The neat thing about Java as it concerns checkpointing is that checkpoints can be taken in a machine-independent format, which means that Java programs have the ability to be checkpointed and restored on machines of differing architecture. This is a very powerful functionality, and is impossible with standard programming languages like C.
This Web page describes the ongoing projects in Java Checkpointing at the University of Tennessee. There are various levels of functionality that we striving for. These are described below.
Java has no pointer types, and presents a computation model that has guarantees about safety. Thus, when a user executes a Java application or applet from an untrusted source, he or she can be assured that the Java program will not use memory in unknown or perhaps malignant ways. For this reason, Java has become the language of choice for downloading executable code over the internet. Moreover, Java has become popular for code distribution because it is guaranteed to be portable, and bytecode rather than source code can be distributed, which limits software piracy. The only limitation of Java is performance, which is improving as the virtual machines improve (see ``The Java Linpack Benchmark'' or ``The Java Performance Report'' for more detail on Java performance).
In this project, the goal is to provide architecture-independent checkpointing (AIC) for Java applications. The Java bytecode has been defined so that the types of all variables may be identified with none of the problems associated with languages like C. Moreover, the architecture-independent format of the bytecode provides a convenient storage format. Since Java is gaining popularity, it is a natural choice of language for AIC.
This project has already started. The planned stages are as follows:
We have started with a virtual machine called `` Kaffe'' with public domain source code. We have modified the virtual machine to take architecture-independent checkpoints, which are currently in a format that can only be recovered by another instrumented Kaffe. machine. However, since Kaffe is portable across architectures, so are the checkpoints.
The checkpointer leverages off the mark and sweep code for the Kaffe garbage collector. Instead of marking memory for collection/retention, the checkpointer checkpoints each object. Object checkpointing is a recursive procedure: each variable of an object is either a primitive type or an object itself. Primitive types can be checkpointed easily; object variables are checkpointed recursively. Object inheritance is also handled recursively: the subclass variables are checkpointed, and then the object is checkpointed using the checkpointing methodology for its superclass.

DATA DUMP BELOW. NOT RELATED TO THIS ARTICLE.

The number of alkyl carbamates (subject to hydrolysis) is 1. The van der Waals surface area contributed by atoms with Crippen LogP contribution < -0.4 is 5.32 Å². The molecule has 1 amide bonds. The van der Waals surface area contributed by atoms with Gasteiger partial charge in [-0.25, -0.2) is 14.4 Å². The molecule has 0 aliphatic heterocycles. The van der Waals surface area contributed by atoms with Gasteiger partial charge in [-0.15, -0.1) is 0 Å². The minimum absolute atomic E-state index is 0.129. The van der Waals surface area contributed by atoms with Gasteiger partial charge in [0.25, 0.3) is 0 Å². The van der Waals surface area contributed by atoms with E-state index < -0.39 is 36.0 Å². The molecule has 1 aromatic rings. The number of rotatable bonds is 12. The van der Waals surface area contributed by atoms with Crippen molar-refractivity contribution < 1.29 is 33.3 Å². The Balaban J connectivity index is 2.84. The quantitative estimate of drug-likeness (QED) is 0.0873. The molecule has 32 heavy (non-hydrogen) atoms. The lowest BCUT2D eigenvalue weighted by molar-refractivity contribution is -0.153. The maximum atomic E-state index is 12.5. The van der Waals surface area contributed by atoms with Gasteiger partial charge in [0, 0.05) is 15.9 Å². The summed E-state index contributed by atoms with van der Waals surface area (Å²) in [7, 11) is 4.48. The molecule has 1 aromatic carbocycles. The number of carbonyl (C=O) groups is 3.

All types are stored in an architecture-independent format. Moreover, the interpreter is structured in the manner of Theimer and Hayes [TH] so that the execution state of the virtual machine may be restored. State external to the application's process is not checkpointed, which means that the bulk of the Java API (e.g. the window system and sockets) may not be checkpointed. Since the checkpointer is instrumented in the virtual machine rather than the browser, applet checkpointing is not supported. However, for standalone programs, the checkpointer is functional, and this is exciting.
The reasons for this are twofold. First, programmers may exploit performance optimizations that arise because the default methods may save more than is necessary. For example, an object may be able to build significant parts of its state from a smaller part of its state. Thus the significant parts may be excluded from the checkpoint, and simply rebuilt upon recovery. Moreover, programmers can use this as the interface to memory exclusion [PBKL,PCLBK]. Second, there may be times when a programmer must define checkpoint and recover methods for correctness. This is because the object relies on native (non-Java) code. Thus, for example, the part of the Java API that deals with the state of the window system must provide its own checkpointing method, since it relies on state outside of the Java process. By using the interface of checkpoint and recover methods, we can enable checkpointing on large parts of the Java API in a clean fashion, and this may pave the way for clean implementations of applet checkpointing.
This functionality may not be feasible, but it represents a direction of research that will be pursued.